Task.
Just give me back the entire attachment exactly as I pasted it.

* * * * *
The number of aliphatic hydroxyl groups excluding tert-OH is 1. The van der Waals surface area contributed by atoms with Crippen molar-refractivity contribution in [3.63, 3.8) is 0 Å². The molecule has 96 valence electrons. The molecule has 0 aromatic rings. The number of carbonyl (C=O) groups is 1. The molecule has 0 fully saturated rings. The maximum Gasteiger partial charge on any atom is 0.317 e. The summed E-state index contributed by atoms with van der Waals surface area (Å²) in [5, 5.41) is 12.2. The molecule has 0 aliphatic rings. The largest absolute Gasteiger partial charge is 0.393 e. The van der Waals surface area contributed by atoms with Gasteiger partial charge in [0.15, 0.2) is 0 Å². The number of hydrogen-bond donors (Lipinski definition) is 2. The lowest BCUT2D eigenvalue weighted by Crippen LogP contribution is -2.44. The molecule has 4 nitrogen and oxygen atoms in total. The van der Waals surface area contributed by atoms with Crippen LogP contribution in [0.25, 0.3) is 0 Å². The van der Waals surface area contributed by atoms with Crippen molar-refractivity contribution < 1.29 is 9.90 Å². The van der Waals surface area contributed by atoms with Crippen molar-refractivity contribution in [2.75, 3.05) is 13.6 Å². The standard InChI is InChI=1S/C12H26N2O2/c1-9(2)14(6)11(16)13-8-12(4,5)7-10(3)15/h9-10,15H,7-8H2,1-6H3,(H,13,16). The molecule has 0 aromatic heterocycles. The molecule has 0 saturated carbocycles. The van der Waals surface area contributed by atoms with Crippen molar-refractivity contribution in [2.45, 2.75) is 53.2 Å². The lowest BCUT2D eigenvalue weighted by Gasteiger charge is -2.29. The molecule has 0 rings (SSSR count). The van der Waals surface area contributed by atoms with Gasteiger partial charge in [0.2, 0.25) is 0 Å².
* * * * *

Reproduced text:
The number of aliphatic hydroxyl groups excluding tert-OH is 1. The van der Waals surface area contributed by atoms with Crippen molar-refractivity contribution in [3.63, 3.8) is 0 Å². The molecule has 96 valence electrons. The molecule has 0 aromatic rings. The number of carbonyl (C=O) groups is 1. The molecule has 0 fully saturated rings. The maximum Gasteiger partial charge on any atom is 0.317 e. The summed E-state index contributed by atoms with van der Waals surface area (Å²) in [5, 5.41) is 12.2. The molecule has 0 aliphatic rings. The largest absolute Gasteiger partial charge is 0.393 e. The van der Waals surface area contributed by atoms with Gasteiger partial charge in [0.15, 0.2) is 0 Å². The number of hydrogen-bond donors (Lipinski definition) is 2. The lowest BCUT2D eigenvalue weighted by Crippen LogP contribution is -2.44. The molecule has 4 nitrogen and oxygen atoms in total. The van der Waals surface area contributed by atoms with Crippen LogP contribution in [0.25, 0.3) is 0 Å². The van der Waals surface area contributed by atoms with Crippen molar-refractivity contribution < 1.29 is 9.90 Å². The van der Waals surface area contributed by atoms with Crippen molar-refractivity contribution in [2.75, 3.05) is 13.6 Å². The standard InChI is InChI=1S/C12H26N2O2/c1-9(2)14(6)11(16)13-8-12(4,5)7-10(3)15/h9-10,15H,7-8H2,1-6H3,(H,13,16). The molecule has 0 aromatic heterocycles. The molecule has 0 saturated carbocycles. The van der Waals surface area contributed by atoms with Crippen molar-refractivity contribution in [2.45, 2.75) is 53.2 Å². The lowest BCUT2D eigenvalue weighted by Gasteiger charge is -2.29. The molecule has 0 rings (SSSR count). The van der Waals surface area contributed by atoms with Gasteiger partial charge in [0.2, 0.25) is 0 Å².